Not too long ago, I logged into Twitter and saw a tweet that had Black Twitter buzzing, a practice commonly associated with certain oft-repeated topics. The offending tweet simply and matter-of-factly stated:
“Real men don’t moan during sex.”
What ensued next was a gaggle of co-signs spattered among a litany of fervent dissent and ridicule. Although the lines weren’t drawn by gender, it’s clearly Black men who were taking the L in this debate, because regardless of which position we individually took, unfettered Black masculinity found itself, once again, hung in the crucible for all to judge. It was just another thing to tick off on the long list of bullet points outlining all the many ways a Black man can relinquish his masculinity—a list that is just as exhausting to perform as it is to keep informed of.
What’s truly sad about this entire discussion is how seemingly interminable it is. The idea that a Black man must adhere to certain hyper-masculine standards in order to remain a “real man” even during the intense vulnerability of sex, is not a new concept. For me, growing up in West Indian communities, that list was—and, in many ways, still is—very long.
As my friends and I grew older and became intimately familiar with our sexual desires, it was equally important for us to retain information about everything we were not allowed to do in order to not be considered gay or effeminate. That list was preached to us through the music we listened to, the movies we watched, and the elders in our community. The rhetoric was then reinforced through a fierce system of shame that we conducted against one another—boys and girls alike. That list included things such as:
- NEVER allowing any part of your body to touch any part of a woman’s rectum
- NEVER licking a woman below her waist
- NEVER being louder in bed than her
And this list of “masculine-card” revoking infractions went on and on and on. So, for some men, they didn’t engage in sex in ways that would promote an intimate transfer of emotions, or a freeing act of sensuality, but rather a test of their intrinsic manhood which could be “forever” compromised by even a moment of sincere based humanity.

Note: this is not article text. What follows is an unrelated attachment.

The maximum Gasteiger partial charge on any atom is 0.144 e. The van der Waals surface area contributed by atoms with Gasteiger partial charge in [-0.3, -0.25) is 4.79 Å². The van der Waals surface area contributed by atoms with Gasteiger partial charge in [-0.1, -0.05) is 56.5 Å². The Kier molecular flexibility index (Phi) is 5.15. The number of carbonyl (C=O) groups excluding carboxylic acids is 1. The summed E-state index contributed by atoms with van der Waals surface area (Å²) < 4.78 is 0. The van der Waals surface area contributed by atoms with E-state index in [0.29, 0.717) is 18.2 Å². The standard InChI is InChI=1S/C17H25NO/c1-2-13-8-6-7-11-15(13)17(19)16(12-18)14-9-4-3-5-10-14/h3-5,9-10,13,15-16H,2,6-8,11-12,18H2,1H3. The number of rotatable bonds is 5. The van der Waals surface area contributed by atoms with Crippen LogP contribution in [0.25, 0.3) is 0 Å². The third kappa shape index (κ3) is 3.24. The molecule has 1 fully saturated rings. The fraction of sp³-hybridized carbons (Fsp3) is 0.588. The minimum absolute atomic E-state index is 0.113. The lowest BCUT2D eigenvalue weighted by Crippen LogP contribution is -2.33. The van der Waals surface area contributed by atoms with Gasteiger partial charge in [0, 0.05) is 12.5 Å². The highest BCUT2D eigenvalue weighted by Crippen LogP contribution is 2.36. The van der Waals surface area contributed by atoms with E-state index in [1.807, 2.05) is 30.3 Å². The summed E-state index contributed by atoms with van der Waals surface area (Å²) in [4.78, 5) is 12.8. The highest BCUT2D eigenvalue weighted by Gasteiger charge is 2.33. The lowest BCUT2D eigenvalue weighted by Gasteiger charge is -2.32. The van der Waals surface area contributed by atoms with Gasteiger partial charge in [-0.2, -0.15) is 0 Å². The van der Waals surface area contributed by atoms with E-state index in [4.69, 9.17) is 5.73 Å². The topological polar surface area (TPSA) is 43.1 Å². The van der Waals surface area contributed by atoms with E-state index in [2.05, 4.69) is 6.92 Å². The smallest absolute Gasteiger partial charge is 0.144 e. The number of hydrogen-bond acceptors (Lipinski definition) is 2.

We all, young and old men and women alike, were taught “the rules” and we rigidly held one another to them, even at our own displeasure. I remember making out with a girl when I was 14 years old, and she made sure to inform me that I was “being too loud” when she was kissing my neck. Her request wasn’t for me to moan softer, her request was for me not to straddle the line of our culture’s perceived masculinity, so I made sure to be quiet—for almost two decades.
The reason I hate seeing tweets and opinions stating that there is a certain list of actions that a man must avoid in order to successfully perform “strong male qualities” even in the act of intense sexual intimacy, is because it reminds me of how far we have to go to truly untangle the complex sexual dynamics surrounding Black masculinity. It’s restricting, damaging and hurtful, and it allows men to disconnect from their emotional core to embody fake characteristics they consider “manly.”
While this definitely requires a historical revisiting of how slavery, oppression and white supremacy created these hyper-masculine cultural norms, it should include a deep discussion of how men and women need to work together to untangle our collective minds from propagating harmful ideologies. The next generation not only needs that, but they deserve it.